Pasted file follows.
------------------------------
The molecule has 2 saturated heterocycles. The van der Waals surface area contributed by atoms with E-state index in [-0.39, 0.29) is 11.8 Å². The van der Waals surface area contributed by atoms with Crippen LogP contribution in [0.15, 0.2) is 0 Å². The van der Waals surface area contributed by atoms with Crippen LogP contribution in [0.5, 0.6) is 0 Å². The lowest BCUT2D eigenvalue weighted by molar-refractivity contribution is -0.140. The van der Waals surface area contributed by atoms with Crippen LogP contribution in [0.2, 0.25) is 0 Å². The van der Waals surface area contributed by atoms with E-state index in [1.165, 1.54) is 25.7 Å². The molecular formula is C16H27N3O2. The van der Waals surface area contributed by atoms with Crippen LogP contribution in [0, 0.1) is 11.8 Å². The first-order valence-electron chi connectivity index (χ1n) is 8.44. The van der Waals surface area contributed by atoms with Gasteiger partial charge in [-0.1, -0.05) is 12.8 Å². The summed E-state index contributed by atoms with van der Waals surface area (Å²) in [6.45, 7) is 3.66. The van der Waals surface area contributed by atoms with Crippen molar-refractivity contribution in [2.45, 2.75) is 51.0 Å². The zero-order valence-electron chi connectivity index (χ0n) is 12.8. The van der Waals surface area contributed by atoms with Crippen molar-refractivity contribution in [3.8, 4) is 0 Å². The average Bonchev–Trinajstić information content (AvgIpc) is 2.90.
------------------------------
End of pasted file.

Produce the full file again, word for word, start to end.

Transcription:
The molecule has 2 saturated heterocycles. The van der Waals surface area contributed by atoms with E-state index in [-0.39, 0.29) is 11.8 Å². The van der Waals surface area contributed by atoms with Crippen LogP contribution in [0.15, 0.2) is 0 Å². The van der Waals surface area contributed by atoms with Crippen LogP contribution in [0.5, 0.6) is 0 Å². The lowest BCUT2D eigenvalue weighted by molar-refractivity contribution is -0.140. The van der Waals surface area contributed by atoms with Crippen LogP contribution in [0.2, 0.25) is 0 Å². The van der Waals surface area contributed by atoms with E-state index in [1.165, 1.54) is 25.7 Å². The molecular formula is C16H27N3O2. The van der Waals surface area contributed by atoms with Crippen LogP contribution in [0, 0.1) is 11.8 Å². The first-order valence-electron chi connectivity index (χ1n) is 8.44. The van der Waals surface area contributed by atoms with Gasteiger partial charge in [-0.1, -0.05) is 12.8 Å². The summed E-state index contributed by atoms with van der Waals surface area (Å²) in [6.45, 7) is 3.66. The van der Waals surface area contributed by atoms with Crippen molar-refractivity contribution in [2.45, 2.75) is 51.0 Å². The zero-order valence-electron chi connectivity index (χ0n) is 12.8. The van der Waals surface area contributed by atoms with Crippen molar-refractivity contribution in [3.8, 4) is 0 Å². The average Bonchev–Trinajstić information content (AvgIpc) is 2.90.